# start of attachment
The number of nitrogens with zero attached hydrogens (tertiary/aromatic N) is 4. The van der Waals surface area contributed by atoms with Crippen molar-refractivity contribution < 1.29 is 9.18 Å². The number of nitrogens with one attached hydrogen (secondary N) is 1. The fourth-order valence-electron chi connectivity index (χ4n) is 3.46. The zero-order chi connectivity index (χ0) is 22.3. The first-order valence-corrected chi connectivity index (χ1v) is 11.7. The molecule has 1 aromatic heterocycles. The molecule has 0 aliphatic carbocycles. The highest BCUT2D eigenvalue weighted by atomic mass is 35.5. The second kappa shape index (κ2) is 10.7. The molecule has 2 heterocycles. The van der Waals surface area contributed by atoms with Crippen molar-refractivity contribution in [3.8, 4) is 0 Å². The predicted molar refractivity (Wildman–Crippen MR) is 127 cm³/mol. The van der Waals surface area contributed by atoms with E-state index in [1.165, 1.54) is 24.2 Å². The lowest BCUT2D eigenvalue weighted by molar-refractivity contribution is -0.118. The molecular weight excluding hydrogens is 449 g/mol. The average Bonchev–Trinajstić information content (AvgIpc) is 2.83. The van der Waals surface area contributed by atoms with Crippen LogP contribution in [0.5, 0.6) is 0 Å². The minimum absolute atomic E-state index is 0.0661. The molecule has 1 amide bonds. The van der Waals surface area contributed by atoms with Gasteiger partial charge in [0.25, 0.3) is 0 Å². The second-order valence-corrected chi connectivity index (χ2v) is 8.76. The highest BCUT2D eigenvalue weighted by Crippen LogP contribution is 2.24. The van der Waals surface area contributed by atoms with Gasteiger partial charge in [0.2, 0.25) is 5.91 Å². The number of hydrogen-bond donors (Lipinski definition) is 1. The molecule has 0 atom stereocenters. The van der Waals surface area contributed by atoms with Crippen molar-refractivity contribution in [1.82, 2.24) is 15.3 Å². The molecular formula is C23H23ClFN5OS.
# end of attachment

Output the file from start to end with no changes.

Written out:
The number of nitrogens with zero attached hydrogens (tertiary/aromatic N) is 4. The van der Waals surface area contributed by atoms with Crippen molar-refractivity contribution < 1.29 is 9.18 Å². The number of nitrogens with one attached hydrogen (secondary N) is 1. The fourth-order valence-electron chi connectivity index (χ4n) is 3.46. The zero-order chi connectivity index (χ0) is 22.3. The first-order valence-corrected chi connectivity index (χ1v) is 11.7. The molecule has 1 aromatic heterocycles. The molecule has 0 aliphatic carbocycles. The highest BCUT2D eigenvalue weighted by atomic mass is 35.5. The second kappa shape index (κ2) is 10.7. The molecule has 2 heterocycles. The van der Waals surface area contributed by atoms with Crippen molar-refractivity contribution in [3.8, 4) is 0 Å². The predicted molar refractivity (Wildman–Crippen MR) is 127 cm³/mol. The van der Waals surface area contributed by atoms with E-state index in [1.165, 1.54) is 24.2 Å². The lowest BCUT2D eigenvalue weighted by molar-refractivity contribution is -0.118. The molecular weight excluding hydrogens is 449 g/mol. The average Bonchev–Trinajstić information content (AvgIpc) is 2.83. The van der Waals surface area contributed by atoms with Crippen LogP contribution in [0.5, 0.6) is 0 Å². The minimum absolute atomic E-state index is 0.0661. The molecule has 1 amide bonds. The van der Waals surface area contributed by atoms with Gasteiger partial charge in [0.25, 0.3) is 0 Å². The second-order valence-corrected chi connectivity index (χ2v) is 8.76. The highest BCUT2D eigenvalue weighted by Crippen LogP contribution is 2.24. The van der Waals surface area contributed by atoms with Gasteiger partial charge in [0.2, 0.25) is 5.91 Å². The number of hydrogen-bond donors (Lipinski definition) is 1. The molecule has 0 atom stereocenters. The van der Waals surface area contributed by atoms with Crippen molar-refractivity contribution in [1.82, 2.24) is 15.3 Å². The molecular formula is C23H23ClFN5OS.